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Intelligent buildings are based on that convergence of physical assets and IT systems. This can improve productivity, wellbeing, and sustainability, and cut costs, but if left unsecured can make buildings vulnerable to malicious actors who can exploit these new potential openings to access company data. This, in turn, requires a converged approach to security.
Tools like Shodan allow ‘siegeware’ to become a credible threat. Siegeware is a term coined recently to describe a kind of ransomware attack against a smart building due to its functional similarity to a medieval army besieging a castle. It involves extorting a company by threatening to shut down the functionality of a building automation system they have gained access to by exploiting poorly-secured remote access.
They can also restrict direct access to the ‘front-end’ of a system, making it harder for criminals to gain access by exploiting the human error and credulity of employees via fraudulent emails and social media. It is also imperative to give every user has the correct level of access—ordinary employees, for instance, should not have admin privileges—and has a unique password and username known only to them.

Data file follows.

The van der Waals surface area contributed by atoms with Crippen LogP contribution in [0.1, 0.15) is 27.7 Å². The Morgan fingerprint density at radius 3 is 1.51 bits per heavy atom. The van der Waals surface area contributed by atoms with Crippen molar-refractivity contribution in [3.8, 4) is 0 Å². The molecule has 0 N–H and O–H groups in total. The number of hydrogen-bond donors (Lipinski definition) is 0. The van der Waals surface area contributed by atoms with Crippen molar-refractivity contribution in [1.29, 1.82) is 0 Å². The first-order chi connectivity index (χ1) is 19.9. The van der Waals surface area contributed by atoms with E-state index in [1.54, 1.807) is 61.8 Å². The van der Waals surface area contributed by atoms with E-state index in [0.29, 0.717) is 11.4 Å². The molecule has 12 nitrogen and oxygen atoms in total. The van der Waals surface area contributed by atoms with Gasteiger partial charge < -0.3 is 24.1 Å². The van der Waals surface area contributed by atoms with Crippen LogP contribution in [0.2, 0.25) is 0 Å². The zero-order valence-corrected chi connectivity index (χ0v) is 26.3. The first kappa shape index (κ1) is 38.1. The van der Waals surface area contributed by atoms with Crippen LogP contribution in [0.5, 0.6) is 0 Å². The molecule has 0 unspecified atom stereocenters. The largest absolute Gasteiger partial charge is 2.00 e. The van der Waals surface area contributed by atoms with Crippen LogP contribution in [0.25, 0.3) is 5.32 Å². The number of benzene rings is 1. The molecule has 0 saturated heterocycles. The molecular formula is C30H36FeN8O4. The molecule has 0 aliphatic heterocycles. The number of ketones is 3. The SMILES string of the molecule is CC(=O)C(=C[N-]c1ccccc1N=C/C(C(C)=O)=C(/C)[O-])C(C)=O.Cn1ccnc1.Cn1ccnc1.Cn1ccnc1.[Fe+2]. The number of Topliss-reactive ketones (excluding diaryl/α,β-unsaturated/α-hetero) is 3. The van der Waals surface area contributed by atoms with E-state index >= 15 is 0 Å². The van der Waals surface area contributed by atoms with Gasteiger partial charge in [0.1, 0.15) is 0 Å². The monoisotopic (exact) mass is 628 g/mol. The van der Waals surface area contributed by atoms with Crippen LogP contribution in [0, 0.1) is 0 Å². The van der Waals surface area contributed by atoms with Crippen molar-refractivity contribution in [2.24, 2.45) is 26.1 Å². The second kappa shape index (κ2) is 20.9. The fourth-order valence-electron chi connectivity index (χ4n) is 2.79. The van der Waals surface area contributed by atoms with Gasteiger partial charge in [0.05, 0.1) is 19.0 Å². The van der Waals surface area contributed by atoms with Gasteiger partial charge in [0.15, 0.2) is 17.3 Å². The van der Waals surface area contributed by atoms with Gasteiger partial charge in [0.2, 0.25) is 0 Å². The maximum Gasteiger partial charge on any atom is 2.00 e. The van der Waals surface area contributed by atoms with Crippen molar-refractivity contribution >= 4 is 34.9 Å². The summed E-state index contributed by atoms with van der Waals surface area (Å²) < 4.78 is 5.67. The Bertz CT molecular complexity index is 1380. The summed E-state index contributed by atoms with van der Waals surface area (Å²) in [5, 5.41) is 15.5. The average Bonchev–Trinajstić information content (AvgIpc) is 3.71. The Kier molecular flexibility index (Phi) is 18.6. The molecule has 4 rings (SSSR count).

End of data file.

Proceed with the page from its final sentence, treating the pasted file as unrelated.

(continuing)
Furthermore, audits should be regularly performed to eliminate vulnerable connections. In one example, hackers gained access to a printer that had an unsecured connection to a wireless network—the company didn’t realise it hadn’t been disconnected—and they remotely printed out a false bomb threat that cost the company significant revenues and reputational damage. A subsequent audit revealed the connection had not been disconnected, forcing the company to change its practices.
It’s a fairly simple concept: cybersecurity automation will undertake a number of ‘banal’ tasks that would have previously been a significant time sink for the security team, such as monitoring emails, reverse engineering malware, removing malware, making vulnerability assessments, performing VM snapshots, detecting threats and containing issues. It can potentially do these tasks in mere seconds, requiring no additional action.
This makes a huge difference when protecting smart buildings from hackers and malicious actors, simply by removing the chance of human error, and providing a constant level of protection from incursions that allows the security team the opportunity to work on their active response to threats.
At Intelligent Building Europe 2021, you can discover best practice when it comes to smart buildings in a full programme of seminars and presentations. Better still, you can complement that with converged security knowledge at the co-located IFSEC International 2021, which you can enter for free with your event badge. Register your interest today and don’t miss out!